The School Committee at its Thursday night meeting heard budget requests for Fiscal Year 2023, including the requests to accommodate the increasing need for services for students with disabilities.
Karen Zaleski, the director of student services and child find coordinator, presented her Preliminary FY23 student services budget of $13,805,089. It reflected an increase of 14 percent from the FY22 budget of $12,112,720, which includes an increase in salaries of $598,345 and total expenses of $1,094,024.
Staffing requests were made because of the increase in the population of students with disabilities, particularly at the pre-K level.
Six paraprofessional positions had been approved by the School Committee for FY22, she said, two of which are being funded by grants. Zaleski said there was a need for several new positions for the upcoming school year, which included three ABA paraprofessionals for pre-K, an intensive teacher for pre-K, a SPED paraprofessional for the high school, and an additional nurse.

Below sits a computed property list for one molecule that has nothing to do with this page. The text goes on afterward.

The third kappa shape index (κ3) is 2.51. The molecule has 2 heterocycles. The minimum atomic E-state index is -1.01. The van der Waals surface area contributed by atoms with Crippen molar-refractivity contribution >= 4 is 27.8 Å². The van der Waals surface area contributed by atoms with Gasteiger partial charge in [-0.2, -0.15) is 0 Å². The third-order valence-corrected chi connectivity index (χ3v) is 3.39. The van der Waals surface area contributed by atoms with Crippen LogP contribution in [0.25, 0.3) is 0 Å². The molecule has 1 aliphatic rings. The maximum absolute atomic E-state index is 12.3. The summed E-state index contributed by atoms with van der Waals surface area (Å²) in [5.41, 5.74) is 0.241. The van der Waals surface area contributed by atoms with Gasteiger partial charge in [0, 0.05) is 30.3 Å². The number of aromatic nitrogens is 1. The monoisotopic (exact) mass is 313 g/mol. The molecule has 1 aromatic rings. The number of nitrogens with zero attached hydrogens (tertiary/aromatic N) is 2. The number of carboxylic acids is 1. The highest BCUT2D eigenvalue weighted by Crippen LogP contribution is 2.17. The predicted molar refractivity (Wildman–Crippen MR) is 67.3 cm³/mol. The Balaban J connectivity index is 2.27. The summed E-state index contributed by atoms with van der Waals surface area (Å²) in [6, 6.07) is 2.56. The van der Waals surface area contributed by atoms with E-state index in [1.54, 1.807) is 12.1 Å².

“The new positions are budgeted to support students’ needs throughout the district,” Zaleski said. “We promote an inclusive opportunity for students. We don’t keep them in one room all day. They go out into the classroom. So in order to do that effectively, we want to make sure we have paraprofessional support.”
A key request was for an additional pre-K classroom because of increased enrollment, which necessitated the request for pre-K positions.
One program Zaleski highlighted was the expansion of the 18-22 program, which now is operating its own business. She explained that the department has the dual responsibility of operating a business as well as working on transition goals.